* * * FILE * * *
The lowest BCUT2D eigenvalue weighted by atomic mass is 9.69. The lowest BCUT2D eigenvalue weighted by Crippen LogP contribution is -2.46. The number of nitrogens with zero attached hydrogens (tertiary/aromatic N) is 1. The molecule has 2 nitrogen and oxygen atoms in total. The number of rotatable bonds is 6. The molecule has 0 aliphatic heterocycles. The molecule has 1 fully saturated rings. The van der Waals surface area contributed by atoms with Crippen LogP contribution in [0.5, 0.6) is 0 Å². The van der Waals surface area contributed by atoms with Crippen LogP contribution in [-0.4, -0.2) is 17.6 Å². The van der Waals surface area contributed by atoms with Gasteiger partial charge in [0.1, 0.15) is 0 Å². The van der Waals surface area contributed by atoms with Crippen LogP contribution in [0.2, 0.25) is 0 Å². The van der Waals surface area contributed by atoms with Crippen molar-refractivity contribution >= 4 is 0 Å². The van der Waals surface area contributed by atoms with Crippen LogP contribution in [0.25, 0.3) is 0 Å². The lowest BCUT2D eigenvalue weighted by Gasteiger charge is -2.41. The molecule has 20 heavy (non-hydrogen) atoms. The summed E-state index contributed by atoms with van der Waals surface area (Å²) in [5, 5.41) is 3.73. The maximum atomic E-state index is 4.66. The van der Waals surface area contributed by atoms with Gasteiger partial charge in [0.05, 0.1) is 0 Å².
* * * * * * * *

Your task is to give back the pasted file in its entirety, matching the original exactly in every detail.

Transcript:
The lowest BCUT2D eigenvalue weighted by atomic mass is 9.69. The lowest BCUT2D eigenvalue weighted by Crippen LogP contribution is -2.46. The number of nitrogens with zero attached hydrogens (tertiary/aromatic N) is 1. The molecule has 2 nitrogen and oxygen atoms in total. The number of rotatable bonds is 6. The molecule has 0 aliphatic heterocycles. The molecule has 1 fully saturated rings. The van der Waals surface area contributed by atoms with Crippen LogP contribution in [0.5, 0.6) is 0 Å². The van der Waals surface area contributed by atoms with Crippen LogP contribution in [-0.4, -0.2) is 17.6 Å². The van der Waals surface area contributed by atoms with Gasteiger partial charge in [0.1, 0.15) is 0 Å². The van der Waals surface area contributed by atoms with Crippen LogP contribution in [0.2, 0.25) is 0 Å². The van der Waals surface area contributed by atoms with Crippen molar-refractivity contribution >= 4 is 0 Å². The van der Waals surface area contributed by atoms with Crippen LogP contribution in [0.25, 0.3) is 0 Å². The lowest BCUT2D eigenvalue weighted by Gasteiger charge is -2.41. The molecule has 20 heavy (non-hydrogen) atoms. The summed E-state index contributed by atoms with van der Waals surface area (Å²) in [5, 5.41) is 3.73. The maximum atomic E-state index is 4.66. The van der Waals surface area contributed by atoms with Gasteiger partial charge in [0.05, 0.1) is 0 Å².